Women's Rights Policy
This is an issue of primary concern for atheists. Throughout history no group has been more consistently oppressed and subjugated across cultures and political systems than women. The assumption that women are property, have little or no autonomy, and must be controlled by male authority is so embedded in all societies that it is seldom recognized. The primary reinforcement of this—perhaps even the source—has been religion.
The foundation for the assumed need for control over women has been their childbearing ability. Although somewhat understandable when women's lives were generally circumscribed by frequent childbearing, there is no longer any moral, ethical or social justification for denying them the full and equal rights, opportunities and responsibilities of citizenship.
AAI therefore opposes all laws and public policies that restrict opportunities for women to advance in education, employment, and politics.
To this end, AAI supports laws that require gender balance in all government funded fields of endeavor where possible without the necessary knowledge, skills and abilities being compromised.
In no area are women's rights restricted by law more than in matters involving childbearing. The religious right (led by the Catholic church and strongly supported by Protestant fundamentalists) has waged a relentless battle not only to outlaw abortion but to restrict access to contraceptives that would make abortion less necessary. Their tactics include local, state, and federal legislation and regulatory policies; campaigns to stack the judiciary with opponents of abortion; and to adopt a constitutional amendment that essentially designates a fertilized egg as a person to be protected and makes a pregnant woman a ward of the state. They support legislation and FDA regulations to ban or restrict access to varieties of contraceptives.
We strongly oppose these efforts because public policy should never be based on religious values and superstitious notions about "ensoulment." Contrary to what anti-abortion religionists claim, there is no such thing as a single-celled person. "Personhood" is not a biological concept; it is a social designation that cannot be realistically applied to anyone other than those who have been born without some truly bizarre consequences. The U.S. Constitution throughout applies rights and responsibilities only to those who are born and only they are defined as persons. Such has been the common practice of all societies.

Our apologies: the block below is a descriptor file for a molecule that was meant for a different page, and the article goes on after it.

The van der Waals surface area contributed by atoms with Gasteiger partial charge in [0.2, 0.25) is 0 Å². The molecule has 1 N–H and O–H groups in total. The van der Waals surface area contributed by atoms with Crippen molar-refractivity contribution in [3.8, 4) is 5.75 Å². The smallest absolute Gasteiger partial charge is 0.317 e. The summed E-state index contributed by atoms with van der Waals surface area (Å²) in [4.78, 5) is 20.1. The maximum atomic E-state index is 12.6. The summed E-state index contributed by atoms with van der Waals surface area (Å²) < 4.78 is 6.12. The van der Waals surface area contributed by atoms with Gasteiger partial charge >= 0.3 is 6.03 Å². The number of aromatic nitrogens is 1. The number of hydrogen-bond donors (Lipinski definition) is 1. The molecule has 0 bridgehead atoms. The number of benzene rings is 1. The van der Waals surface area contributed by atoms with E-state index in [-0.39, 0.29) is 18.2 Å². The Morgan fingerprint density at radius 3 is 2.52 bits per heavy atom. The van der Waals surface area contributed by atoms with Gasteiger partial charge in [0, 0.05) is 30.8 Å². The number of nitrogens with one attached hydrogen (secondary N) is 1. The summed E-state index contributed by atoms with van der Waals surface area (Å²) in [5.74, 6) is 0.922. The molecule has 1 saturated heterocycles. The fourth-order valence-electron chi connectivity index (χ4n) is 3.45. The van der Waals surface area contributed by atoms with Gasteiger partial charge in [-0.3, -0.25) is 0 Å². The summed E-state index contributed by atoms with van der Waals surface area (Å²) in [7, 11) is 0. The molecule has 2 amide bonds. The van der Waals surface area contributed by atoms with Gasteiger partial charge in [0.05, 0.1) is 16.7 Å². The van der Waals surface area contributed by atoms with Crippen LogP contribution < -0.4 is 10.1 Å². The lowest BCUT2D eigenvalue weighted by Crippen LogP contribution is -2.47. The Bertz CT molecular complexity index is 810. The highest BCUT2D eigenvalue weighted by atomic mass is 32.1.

A basic right in any society that values freedom has always been the right to control one's own body. This applies most strongly where pregnancy and childbirth are concerned. The process is inherently life threatening and fraught with physical, mental, social, and economic difficulties that can be massively life changing. It is hard to see how anyone but the woman herself can have the right to—or even be able to—judge if she should accept it.
There are laws that one's body cannot be used to help another (such as donating a kidney or bone marrow), not even to save another's life, without the donor's consent. Not even a dead body can be used as a donor without prior consent. Yet we have laws that require women to put their bodies in service to a fetus, sometimes at great harm to a woman's own wellbeing, giving them less autonomy than a corpse.
Roe v. Wade was a landmark Supreme Court decision for establishing the right to choose abortion based upon an implied constitutional right to privacy. However, its contention that the state’s interest increases with fetal development is untenable, as was an earlier ruling favoring the Hyde amendment (prohibiting federal funding for abortions) that government has "a compelling interest" in favoring childbirth. The state has no such interest. What is assumed in these decisions is that women in their childbearing capacity are something of a public utility that needs to be regulated. This is demeaning. Women have no need for either church or state to tell them what to do about a pregnancy that is disastrous for them. When religious busybodies step in, AAI must step up and stand with women in protecting their rights.
Included in this help must be support for readily available and affordable contraceptives and accurate medical advice. The same religious institutions that oppose abortion also oppose the use of contraceptives as well as reality based sex education. We therefore oppose government funded “abstinence only” sex education because it keeps sexually active students from getting information they need to make responsible decisions. We also oppose any accommodation, whether cultural or religious, of the practice of female genital mutilation, however minimal the procedure might be.
It is not a stretch to say that the fate of humanity may lie with how societies around the world treat women. We are facing a crisis of overpopulation as well as the routine extinction of many other lifeforms over millions of years of evolution. We humans have it in our power to control population growth, but only if women are free from religious and social coercion to have many children, as now happens in less developed countries. Few women who are free want large families—one or two children are enough. For reproductive restraint to be possible worldwide, women need the following:
- Opportunities for a good education
- Access to decent jobs.
- Comprehensive sex education.
- Readily available free or easily affordable birth control and abortion services.
- Readily available free or easily affordable quality child care services.
U.S. family planning policies currently imposed on less developed countries do none of this. On the contrary, they conform almost entirely to religious right beliefs about controlling women's reproductive decisions.